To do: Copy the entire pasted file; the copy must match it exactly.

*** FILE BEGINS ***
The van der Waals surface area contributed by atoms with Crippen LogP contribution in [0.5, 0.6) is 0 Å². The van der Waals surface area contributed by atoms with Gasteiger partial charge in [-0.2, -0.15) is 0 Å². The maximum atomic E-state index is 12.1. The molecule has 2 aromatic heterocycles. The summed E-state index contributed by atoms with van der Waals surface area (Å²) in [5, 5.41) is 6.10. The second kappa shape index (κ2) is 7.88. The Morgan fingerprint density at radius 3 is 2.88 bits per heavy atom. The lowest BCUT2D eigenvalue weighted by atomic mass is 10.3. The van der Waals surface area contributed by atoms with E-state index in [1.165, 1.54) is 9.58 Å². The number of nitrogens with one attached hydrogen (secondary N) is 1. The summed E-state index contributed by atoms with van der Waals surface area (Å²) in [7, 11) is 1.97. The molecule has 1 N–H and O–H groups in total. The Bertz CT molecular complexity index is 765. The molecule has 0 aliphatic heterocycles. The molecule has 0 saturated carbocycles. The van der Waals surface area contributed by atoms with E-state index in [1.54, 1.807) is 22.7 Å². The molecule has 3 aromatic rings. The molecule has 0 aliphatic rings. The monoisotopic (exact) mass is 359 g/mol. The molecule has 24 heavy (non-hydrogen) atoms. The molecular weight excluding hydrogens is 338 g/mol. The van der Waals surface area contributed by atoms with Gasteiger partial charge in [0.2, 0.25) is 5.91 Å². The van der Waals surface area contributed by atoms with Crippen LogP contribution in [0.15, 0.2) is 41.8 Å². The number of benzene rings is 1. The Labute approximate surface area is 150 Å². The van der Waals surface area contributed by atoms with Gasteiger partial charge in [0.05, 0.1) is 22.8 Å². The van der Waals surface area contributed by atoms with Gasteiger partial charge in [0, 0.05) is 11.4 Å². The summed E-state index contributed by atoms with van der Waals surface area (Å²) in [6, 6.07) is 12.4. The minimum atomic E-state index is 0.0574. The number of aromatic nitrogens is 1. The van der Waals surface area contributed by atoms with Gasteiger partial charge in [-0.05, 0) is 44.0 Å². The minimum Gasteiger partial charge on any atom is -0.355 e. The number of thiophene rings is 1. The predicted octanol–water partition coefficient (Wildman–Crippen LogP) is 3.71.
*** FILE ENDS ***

The van der Waals surface area contributed by atoms with Crippen LogP contribution in [0.5, 0.6) is 0 Å². The van der Waals surface area contributed by atoms with Gasteiger partial charge in [-0.2, -0.15) is 0 Å². The maximum atomic E-state index is 12.1. The molecule has 2 aromatic heterocycles. The summed E-state index contributed by atoms with van der Waals surface area (Å²) in [5, 5.41) is 6.10. The second kappa shape index (κ2) is 7.88. The Morgan fingerprint density at radius 3 is 2.88 bits per heavy atom. The lowest BCUT2D eigenvalue weighted by atomic mass is 10.3. The van der Waals surface area contributed by atoms with E-state index in [1.165, 1.54) is 9.58 Å². The number of nitrogens with one attached hydrogen (secondary N) is 1. The summed E-state index contributed by atoms with van der Waals surface area (Å²) in [7, 11) is 1.97. The molecule has 1 N–H and O–H groups in total. The Bertz CT molecular complexity index is 765. The molecule has 0 aliphatic heterocycles. The molecule has 0 saturated carbocycles. The van der Waals surface area contributed by atoms with E-state index in [1.54, 1.807) is 22.7 Å². The molecule has 3 aromatic rings. The molecule has 0 aliphatic rings. The monoisotopic (exact) mass is 359 g/mol. The molecule has 24 heavy (non-hydrogen) atoms. The molecular weight excluding hydrogens is 338 g/mol. The van der Waals surface area contributed by atoms with Gasteiger partial charge in [0.2, 0.25) is 5.91 Å². The van der Waals surface area contributed by atoms with Crippen LogP contribution in [0.15, 0.2) is 41.8 Å². The number of benzene rings is 1. The Labute approximate surface area is 150 Å². The van der Waals surface area contributed by atoms with Gasteiger partial charge in [0.05, 0.1) is 22.8 Å². The van der Waals surface area contributed by atoms with Gasteiger partial charge in [0, 0.05) is 11.4 Å². The summed E-state index contributed by atoms with van der Waals surface area (Å²) in [6, 6.07) is 12.4. The minimum atomic E-state index is 0.0574. The number of aromatic nitrogens is 1. The van der Waals surface area contributed by atoms with Gasteiger partial charge in [-0.05, 0) is 44.0 Å². The minimum Gasteiger partial charge on any atom is -0.355 e. The number of thiophene rings is 1. The predicted octanol–water partition coefficient (Wildman–Crippen LogP) is 3.71.